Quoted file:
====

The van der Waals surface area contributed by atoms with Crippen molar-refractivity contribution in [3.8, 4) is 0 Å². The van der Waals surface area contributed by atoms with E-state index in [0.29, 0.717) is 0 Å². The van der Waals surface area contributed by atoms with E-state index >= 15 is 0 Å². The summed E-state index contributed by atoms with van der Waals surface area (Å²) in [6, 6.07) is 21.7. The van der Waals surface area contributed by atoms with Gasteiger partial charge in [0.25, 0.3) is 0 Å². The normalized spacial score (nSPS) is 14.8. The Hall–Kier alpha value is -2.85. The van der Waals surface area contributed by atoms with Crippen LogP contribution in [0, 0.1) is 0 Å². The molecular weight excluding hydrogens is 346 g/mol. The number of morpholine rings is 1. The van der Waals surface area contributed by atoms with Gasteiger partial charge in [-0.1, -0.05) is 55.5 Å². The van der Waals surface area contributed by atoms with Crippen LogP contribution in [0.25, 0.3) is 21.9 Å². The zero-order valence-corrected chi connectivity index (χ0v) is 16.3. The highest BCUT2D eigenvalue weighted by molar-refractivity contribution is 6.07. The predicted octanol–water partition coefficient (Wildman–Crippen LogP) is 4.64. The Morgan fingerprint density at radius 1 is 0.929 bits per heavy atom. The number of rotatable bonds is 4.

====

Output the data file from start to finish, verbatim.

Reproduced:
The van der Waals surface area contributed by atoms with Crippen molar-refractivity contribution in [3.8, 4) is 0 Å². The van der Waals surface area contributed by atoms with E-state index in [0.29, 0.717) is 0 Å². The van der Waals surface area contributed by atoms with E-state index >= 15 is 0 Å². The summed E-state index contributed by atoms with van der Waals surface area (Å²) in [6, 6.07) is 21.7. The van der Waals surface area contributed by atoms with Gasteiger partial charge in [0.25, 0.3) is 0 Å². The normalized spacial score (nSPS) is 14.8. The Hall–Kier alpha value is -2.85. The van der Waals surface area contributed by atoms with Crippen LogP contribution in [0, 0.1) is 0 Å². The molecular weight excluding hydrogens is 346 g/mol. The number of morpholine rings is 1. The van der Waals surface area contributed by atoms with Gasteiger partial charge in [-0.1, -0.05) is 55.5 Å². The van der Waals surface area contributed by atoms with Crippen LogP contribution in [0.25, 0.3) is 21.9 Å². The zero-order valence-corrected chi connectivity index (χ0v) is 16.3. The highest BCUT2D eigenvalue weighted by molar-refractivity contribution is 6.07. The predicted octanol–water partition coefficient (Wildman–Crippen LogP) is 4.64. The Morgan fingerprint density at radius 1 is 0.929 bits per heavy atom. The number of rotatable bonds is 4.